Personally, it does seem useful to agree to some compromise set of regulations here such as a national background check that is more comprehensive while recognizing there is a right to have firearms and some basic protections are appropriate. As a cultural matter, guns are very important to people, including as a matter of distrust when regulations are involved, especially when certain people do the regulating. I think a basic assurance of a floor here -- e.g., Heller -- helps as can statements in preambles (ha) of legislation and so forth. The same applies to those concerned about guns in the other direction.
Events lead for concern for solutions -- see the Syrian refugee bill after the Paris attacks. The concern here is that we will just have symbolic and at worse unduly burdensome legislation in response to these attacks. Such people tend to care about this depending on what ox is being gored, but so be it -- that is usual for whatever is at stake. Yes, "doing something" isn't enough. Nonetheless, guns are a major policy matter, and like any other major area of policy, there can be reasoned responses of various types. And, they are not all going to address the specific case. A building fire might result in examining building integrity issues in general.
Again, I simply don't have easy answers. One overall thing that I referenced after another shooting was that there is likely going to have to be a cultural shift. There might be a way to address, e.g., the Newtown situation where the mother left open her large number of guns to a son who she knew or should have knew was a potential danger. One person raised the possibility of some sort of civil liability. But, more importantly, there needs to be a societal judgment something like this is simply not done. Consider incest. It might be criminal; that is not really the true deterrent.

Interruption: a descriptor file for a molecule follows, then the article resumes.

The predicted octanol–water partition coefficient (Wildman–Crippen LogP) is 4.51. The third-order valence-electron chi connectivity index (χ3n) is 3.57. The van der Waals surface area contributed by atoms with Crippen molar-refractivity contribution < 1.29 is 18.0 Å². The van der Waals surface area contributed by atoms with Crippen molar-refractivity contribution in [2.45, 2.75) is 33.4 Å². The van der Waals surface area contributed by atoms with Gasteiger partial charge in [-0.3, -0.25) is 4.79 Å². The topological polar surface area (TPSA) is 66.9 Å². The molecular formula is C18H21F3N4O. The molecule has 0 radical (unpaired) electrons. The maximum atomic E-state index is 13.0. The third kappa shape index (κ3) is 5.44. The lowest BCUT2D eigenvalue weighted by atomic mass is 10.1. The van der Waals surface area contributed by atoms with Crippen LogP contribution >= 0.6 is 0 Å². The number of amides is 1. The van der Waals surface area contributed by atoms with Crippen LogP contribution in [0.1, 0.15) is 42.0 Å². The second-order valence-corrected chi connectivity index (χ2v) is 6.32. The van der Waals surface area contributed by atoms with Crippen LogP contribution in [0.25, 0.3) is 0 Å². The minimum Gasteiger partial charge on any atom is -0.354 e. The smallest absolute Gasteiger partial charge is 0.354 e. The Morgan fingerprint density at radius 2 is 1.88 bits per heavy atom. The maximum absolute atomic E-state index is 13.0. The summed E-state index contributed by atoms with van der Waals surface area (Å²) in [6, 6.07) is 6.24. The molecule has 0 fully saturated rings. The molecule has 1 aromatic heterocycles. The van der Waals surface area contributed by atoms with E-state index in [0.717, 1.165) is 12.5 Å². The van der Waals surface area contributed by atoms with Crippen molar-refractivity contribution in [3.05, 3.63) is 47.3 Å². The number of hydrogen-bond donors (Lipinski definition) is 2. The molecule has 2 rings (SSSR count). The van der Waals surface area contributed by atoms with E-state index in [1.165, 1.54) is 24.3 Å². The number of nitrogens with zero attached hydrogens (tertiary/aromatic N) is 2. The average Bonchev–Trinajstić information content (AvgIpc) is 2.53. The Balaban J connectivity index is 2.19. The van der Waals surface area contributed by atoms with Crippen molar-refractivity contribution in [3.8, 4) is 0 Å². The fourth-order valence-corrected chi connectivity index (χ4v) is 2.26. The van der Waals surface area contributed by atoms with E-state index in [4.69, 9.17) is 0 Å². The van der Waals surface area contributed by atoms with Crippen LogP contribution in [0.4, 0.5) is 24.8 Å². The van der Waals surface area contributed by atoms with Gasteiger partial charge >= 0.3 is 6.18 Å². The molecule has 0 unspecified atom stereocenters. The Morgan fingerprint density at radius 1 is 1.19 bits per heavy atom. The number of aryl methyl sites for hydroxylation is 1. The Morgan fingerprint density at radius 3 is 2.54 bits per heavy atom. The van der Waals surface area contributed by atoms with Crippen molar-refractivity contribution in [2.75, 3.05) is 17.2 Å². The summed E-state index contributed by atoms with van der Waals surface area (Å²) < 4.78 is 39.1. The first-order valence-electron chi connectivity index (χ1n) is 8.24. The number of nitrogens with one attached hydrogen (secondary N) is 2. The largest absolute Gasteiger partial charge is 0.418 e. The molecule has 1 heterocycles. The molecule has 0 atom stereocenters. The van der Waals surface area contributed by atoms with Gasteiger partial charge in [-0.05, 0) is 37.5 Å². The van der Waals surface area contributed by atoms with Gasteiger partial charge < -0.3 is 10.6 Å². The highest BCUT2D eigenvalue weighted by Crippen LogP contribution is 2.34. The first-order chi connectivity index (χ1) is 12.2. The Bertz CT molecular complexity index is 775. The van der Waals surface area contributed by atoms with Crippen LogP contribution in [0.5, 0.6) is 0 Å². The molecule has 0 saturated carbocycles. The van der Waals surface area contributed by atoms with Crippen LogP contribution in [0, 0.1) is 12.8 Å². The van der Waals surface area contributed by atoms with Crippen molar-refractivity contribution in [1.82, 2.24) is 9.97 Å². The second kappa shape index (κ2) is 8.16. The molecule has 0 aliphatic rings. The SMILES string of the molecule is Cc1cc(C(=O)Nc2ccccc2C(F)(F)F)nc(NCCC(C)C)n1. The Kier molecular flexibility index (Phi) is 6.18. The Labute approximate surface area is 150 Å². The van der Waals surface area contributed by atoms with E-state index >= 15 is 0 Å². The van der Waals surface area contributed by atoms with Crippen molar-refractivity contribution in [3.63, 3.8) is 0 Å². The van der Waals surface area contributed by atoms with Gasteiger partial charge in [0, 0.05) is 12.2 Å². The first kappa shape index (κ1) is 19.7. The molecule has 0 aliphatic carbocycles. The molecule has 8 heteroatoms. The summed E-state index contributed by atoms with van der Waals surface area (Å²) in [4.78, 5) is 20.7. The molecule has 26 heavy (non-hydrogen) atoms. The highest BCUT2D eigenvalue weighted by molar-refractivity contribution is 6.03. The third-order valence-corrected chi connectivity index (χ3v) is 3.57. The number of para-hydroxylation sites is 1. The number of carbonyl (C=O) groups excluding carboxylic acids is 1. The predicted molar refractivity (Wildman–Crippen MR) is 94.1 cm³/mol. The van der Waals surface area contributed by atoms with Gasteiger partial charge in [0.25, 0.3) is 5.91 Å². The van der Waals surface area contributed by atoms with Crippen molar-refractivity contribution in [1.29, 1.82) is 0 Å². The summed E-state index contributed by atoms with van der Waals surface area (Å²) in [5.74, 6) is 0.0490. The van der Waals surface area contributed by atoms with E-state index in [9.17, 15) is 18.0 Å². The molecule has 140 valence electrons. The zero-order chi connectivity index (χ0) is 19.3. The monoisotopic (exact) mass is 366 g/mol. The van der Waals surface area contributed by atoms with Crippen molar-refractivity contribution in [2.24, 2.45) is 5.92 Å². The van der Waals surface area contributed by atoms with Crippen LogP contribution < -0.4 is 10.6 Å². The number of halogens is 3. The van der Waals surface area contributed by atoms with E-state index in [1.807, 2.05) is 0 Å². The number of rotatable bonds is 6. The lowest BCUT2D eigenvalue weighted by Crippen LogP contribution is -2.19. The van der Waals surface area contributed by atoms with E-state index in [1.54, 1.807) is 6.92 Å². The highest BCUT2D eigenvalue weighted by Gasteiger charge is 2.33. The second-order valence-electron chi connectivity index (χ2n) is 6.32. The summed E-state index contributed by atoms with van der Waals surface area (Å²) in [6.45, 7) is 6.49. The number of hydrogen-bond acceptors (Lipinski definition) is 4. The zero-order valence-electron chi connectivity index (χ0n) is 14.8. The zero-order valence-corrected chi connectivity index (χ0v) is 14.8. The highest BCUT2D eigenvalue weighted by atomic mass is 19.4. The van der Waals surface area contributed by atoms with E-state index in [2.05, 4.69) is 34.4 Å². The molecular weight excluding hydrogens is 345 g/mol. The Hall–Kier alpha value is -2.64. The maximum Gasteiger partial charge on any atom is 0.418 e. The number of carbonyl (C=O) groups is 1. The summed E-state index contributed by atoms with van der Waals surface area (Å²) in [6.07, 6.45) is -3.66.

Finally, when people appeal to U.K., Australia or some other place where gun violence is so much smaller or to appeal to solutions, let's be honest. Australia, e.g., involved a gigantic taking of guns out of circulation, something that would be akin to addressing slavery in antebellum Virginia or something. That is, even if there was a constitutional way to go about it, it would be very hard to get the class involved to voluntarily go along with it. Comparing the U.S. to the U.K. too -- the police there are not anyway as armed as loads of ordinary people here. The number of guns in this country is only one problem. Our violent culture is another. Like gun related suicides, something some argue can be seriously addressed in the realm of the possible, "ordinary" criminal shootings arise from a range of cultural problems. Dealing with the drug war would be another thing.
Perhaps, this is why prayer alone is seen as realistic. But, like other societal big picture problems (like GLBTQ discrimination), the long haul requires an ongoing battle. And, small victories and means to lesser the problems. Meanwhile, the horror continues.